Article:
Organometallic halide perovskite solar cells (PSCs) are extremely promising novel materials for thin-film photovoltaics, exhibiting efficiencies over 22% on glass and over 17% on foil 1, 2 . First, a sheet-to-sheet (S2S) production of PSCs and modules on 152x152 mm2 substrates was established, using a combination of sputtering, e-beam evaporation, slot die coating and thermal evaporation (average PCE of 14.6 ± 1.3 % over 64 devices, more than 10% initial PCE on modules). Later the steps towards a roll-to-roll production will be investigated, starting from the optimization of the stack to make it compatible with a faster production at low temperature. A water based SnOx nanoparticles dispersion was used as solution processable ETL, and the deposition process was scaled-up from spin coating to R2R slot die coating on a 300 mm wide roll of PET/ITO. R2R production is often carried out in ambient atmosphere and involve the use of large volumes of materials, thus a first point is the development of a green solvent and precursor system for the perovskite layer to prevent the emission of toxic compound in the environment. The first results on device fabrication are encouraging, which allow partial R2R manufacturing of flexible PSC (R2R coating of SnOx and perovskite, S2S for Spiro-OMeTAD and gold) with stabilized PCE of 12.6%, a remarkable value for these novel devices. This result can be considered an important milestone towards the production of efficient, low cost, lightweight, flexible PSC on large area.
The authors present experimental results on mechanically stacked organic solar modules and their advantage over standard tandem architectures. A four-terminal configuration of two single junction modules with complementary absorbing active layers uses the more efficient energy conversion of a tandem structure without the necessity of matching currents or voltages of electrically connected subcells. The presented combination of semitransparent and opaque solar cells consists of solution processed polymer-fullerene blends as active materials. A cost-effective mechanical scribing process is applied for the patterning of the deposited layers. The best devices have an efficiency of over 6.5% on an aperture area of 16 cm2 which equals a gain of 30% over the best single junction module fabricated by the same process. Optical simulations demonstrate a 32% increased annual energy output of a mechanically stacked device in comparison to a monolithic tandem structure using an equivalent geometry.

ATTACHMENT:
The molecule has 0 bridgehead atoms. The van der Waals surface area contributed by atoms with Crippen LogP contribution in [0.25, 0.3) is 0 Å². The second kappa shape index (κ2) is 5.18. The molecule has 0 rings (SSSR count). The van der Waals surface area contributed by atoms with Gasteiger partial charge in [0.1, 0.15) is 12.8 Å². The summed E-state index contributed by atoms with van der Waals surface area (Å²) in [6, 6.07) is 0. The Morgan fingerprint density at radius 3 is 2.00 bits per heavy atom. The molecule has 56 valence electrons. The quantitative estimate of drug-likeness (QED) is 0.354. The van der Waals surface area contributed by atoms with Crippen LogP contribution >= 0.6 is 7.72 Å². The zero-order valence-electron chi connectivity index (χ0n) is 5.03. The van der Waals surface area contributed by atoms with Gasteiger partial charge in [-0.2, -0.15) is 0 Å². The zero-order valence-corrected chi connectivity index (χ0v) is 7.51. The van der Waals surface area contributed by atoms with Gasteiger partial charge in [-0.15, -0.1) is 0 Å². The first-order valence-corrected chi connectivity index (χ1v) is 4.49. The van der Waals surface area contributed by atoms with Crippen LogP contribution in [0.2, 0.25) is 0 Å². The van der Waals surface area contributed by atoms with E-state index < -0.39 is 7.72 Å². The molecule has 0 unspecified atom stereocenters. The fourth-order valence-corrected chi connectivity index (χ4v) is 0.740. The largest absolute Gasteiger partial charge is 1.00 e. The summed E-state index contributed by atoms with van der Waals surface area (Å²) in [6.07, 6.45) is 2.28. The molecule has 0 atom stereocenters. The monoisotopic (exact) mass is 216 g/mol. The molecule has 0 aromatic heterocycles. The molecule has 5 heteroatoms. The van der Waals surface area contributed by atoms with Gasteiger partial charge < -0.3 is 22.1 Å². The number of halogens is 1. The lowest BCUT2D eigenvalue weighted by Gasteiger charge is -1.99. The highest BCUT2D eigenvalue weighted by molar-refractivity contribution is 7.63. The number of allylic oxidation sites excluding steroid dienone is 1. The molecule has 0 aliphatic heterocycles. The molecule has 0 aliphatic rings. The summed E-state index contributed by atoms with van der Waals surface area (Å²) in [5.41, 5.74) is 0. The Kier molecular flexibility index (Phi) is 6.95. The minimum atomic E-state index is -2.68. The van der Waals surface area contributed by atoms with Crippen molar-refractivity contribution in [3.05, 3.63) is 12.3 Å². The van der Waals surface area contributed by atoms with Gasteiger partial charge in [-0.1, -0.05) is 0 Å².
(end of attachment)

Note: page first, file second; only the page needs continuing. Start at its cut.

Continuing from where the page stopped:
Screen-printing is studied as deposition technique for conjugated material based layers. For light emitting diode applications poly(2-methoxy-5-(2'-ethyl-hexyloxy)-1,4-phenylene vinylene) (MEH-PPV) is applied. For this material, batches with different molecular weight and different solution concentrations are subjected to rheology measurements. Also the influence of several printing parameters like squeegee speed and pressure, snap-off distance and mesh size of the screen on the film formation and final thickness is investigated. It is shown that for each material batch and solution concentration specific printer settings have to be used to obtain active layers that are suitable for opto-electronic applications.
Photovoltaics based on the principle of bulk donor-acceptor heterojunction are also tested using a blend of MEH-PPV mixed with the C60-derivative (6,6)-phenyl C61-butyric acid methyl ester (PCBM). Promising results have been obtained showing that screen-printing can be a suitable technique for the deposition of the active layer of polymer solar cells.
A new precursor route towards conjugated polymers is presented. Whereas difficulties occurred for the preparation of poly(2,5-thienylene vinylene) (PTV) derivatives via the existing precursor routes, PTV has been synthesised via a new developed "dithiocarbamate route" in good yields and satisfactory molecular weight. Structural characterisations of the conjugated polymers reveal an optical band gap around 1.7 eV. Organic field effect transistors and organic based photovoltaic devices were made and the results are discussed. Solar cells were produced using a blend of the precursor polymer and PCBM at various ratios. The conversion of the precursor polymer towards the conjugated polymer was performed in situ in film spin-coated from the blend. Promising energy conversion efficiencies were observed which were still improved by thermal annealing of the device at 70°C.